Hope and Glory (1987) Movie Script

In the dim light of early morning...
...perhaps also in the dim light
between peace and war...
...the king returns to London.
A few hours later, His Majesty
holds a Privy Council.
While hour by hour, the tension grows
all over the world.
Before lunch, Mr. Chamberlain returns
from an audience with the king.
In the afternoon, Parliament assembles
to write a new page in its long history.
There has been no doubt that every
British citizen would play his part.
London prepares its defences
against attack from the air.
It's every citizen's duty to know
what to do should an air raid come.
Do you know the warning signal? To
remind you, we repeat them, softly...
...to av oid alarming anyone who
might hear them outside this theatre.
All clear.
Have you brought your gas masks
for your family?
It was all they talk ed about,
getting ready for war...
...but nothing ever happened.
It was all words and no action.
Hopalong Cassidy,
on the other hand...
...now that was the real thing.
Sunday, the 3rd of September, 1939.
Everyone who is old enough
and was there...
...remembers exactly what they
were doing at that moment.
I had just gunned down
a couple of rustlers.
And then I slipped back
a few centuries...
...and I was riding
through an enchanted forest.
The magician Merlin
suddenly appeared before me...
...and my horse reared up in terror.
Then something even more
extraordinary happened.
All the Sunday-morning lawnmowers
suddenly stopped.
This is London. You will now hear
a statement by the prime minister.
I am speaking to you from
the Cabinet room in 10 Downing Street.
This morning,
the British ambassador in Berlin...
...handed the German government
a final note...
...stating that unless we heard
from them by 11:00...
...that they were prepared at once
to withdraw their troops from Poland...
...a state of war would exist
between us.
I have to tell you now...
...that no such undertaking
has been received...
...and that consequently,
this country...
...is at war with Germany.
His actions show convincingly...
Stop that, Sue!
She just sings it,
she doesn't even know what it means.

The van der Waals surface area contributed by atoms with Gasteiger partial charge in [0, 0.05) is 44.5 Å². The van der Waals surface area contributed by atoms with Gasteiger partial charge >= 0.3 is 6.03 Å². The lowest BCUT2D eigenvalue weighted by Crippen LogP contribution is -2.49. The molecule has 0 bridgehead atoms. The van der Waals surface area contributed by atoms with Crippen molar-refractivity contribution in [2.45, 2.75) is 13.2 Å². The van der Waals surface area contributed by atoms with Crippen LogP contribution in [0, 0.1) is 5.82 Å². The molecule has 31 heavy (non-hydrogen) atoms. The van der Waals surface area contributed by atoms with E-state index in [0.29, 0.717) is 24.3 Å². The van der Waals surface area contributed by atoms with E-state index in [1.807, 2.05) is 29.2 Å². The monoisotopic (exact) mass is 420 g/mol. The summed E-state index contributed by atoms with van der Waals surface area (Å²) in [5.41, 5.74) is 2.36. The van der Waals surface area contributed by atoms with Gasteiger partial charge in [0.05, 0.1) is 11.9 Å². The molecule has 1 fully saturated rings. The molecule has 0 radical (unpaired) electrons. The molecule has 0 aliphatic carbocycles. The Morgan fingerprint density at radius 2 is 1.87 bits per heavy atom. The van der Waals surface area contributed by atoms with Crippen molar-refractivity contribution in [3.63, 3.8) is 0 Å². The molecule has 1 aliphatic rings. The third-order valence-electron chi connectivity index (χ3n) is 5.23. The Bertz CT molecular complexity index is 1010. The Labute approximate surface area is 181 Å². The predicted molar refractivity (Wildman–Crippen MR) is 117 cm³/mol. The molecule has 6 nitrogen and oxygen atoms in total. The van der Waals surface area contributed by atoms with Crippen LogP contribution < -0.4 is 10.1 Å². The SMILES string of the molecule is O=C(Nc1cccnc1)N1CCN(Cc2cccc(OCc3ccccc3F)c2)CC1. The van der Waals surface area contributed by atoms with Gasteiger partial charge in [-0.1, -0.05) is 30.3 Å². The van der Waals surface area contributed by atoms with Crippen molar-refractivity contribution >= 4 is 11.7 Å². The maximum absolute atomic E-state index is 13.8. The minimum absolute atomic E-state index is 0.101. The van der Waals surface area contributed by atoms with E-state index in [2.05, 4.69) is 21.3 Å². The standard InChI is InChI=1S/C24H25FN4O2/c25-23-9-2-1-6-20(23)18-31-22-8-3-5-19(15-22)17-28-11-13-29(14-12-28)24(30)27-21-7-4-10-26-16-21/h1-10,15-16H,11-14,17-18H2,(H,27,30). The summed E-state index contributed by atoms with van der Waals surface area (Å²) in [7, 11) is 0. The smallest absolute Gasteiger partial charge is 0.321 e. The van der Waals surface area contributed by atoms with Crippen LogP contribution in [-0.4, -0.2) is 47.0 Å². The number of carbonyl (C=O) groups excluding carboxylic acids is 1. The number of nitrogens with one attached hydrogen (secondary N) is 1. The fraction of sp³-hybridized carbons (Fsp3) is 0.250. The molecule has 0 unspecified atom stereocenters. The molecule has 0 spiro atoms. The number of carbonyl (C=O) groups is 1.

Where are my stockings?
I can't find my stockings.
Dawn, pet, they've started war.
Have they? That's not my fault.
I still need my stockings, don't I?
I don't want to hear
about your stockings!
It's an air raid!
Good God. They've started already.
Air raid!
Get down! Stay down!
It's the all clear.
They were just testing.
We all expected to be bombed right
away, but nothing happened for ages.
It was a perfect summer's morning...
...and everyone said, "Fancy starting
a war on such a beautiful day. "
Such a beautiful day to...
A few lawnmowers started up again,
but they didn't ring true somehow.
Nothing would ever be
the same again.
Are you gonna give me a hand,
Mac, or not?
Dad, it's full of water again.
Oh, blast!
Comes up through the clay.
You should've sealed it with hot pitch.
Caulked it, like the hull of a ship.
It's not fair on them.
It's selfish to keep them with you.
You remember that aunt
I told you about in Australia?
- Well, she has offered to have them.
- Snap it up.
Great chance for them.
I mean, a lot more future out there.
It's so far away.
I couldn't bear it.
Building an air-raid shelter
is hungry work, Grace.
Well, a few bombs
might wake up this country.
Take more than a few bombs
to wake up Dawn on a Sunday morning.
- This phoney war gets on my nerves.
- Morning.
If we're going to have a war,
I wish they'd start.
- Now, now, Dawn.
- Just ignore her, Mac.
Well, this waiting about's
getting us all down.
We'll have to wait
about 10 minutes for lunch.
- Still remember your drill, Mac?
- There you are.
Hup, two, three, dash.
You see that?
The moths haven't got this, then.
You kept the old Sam Browne
all these years?
- Certainly.
- And kept it polished.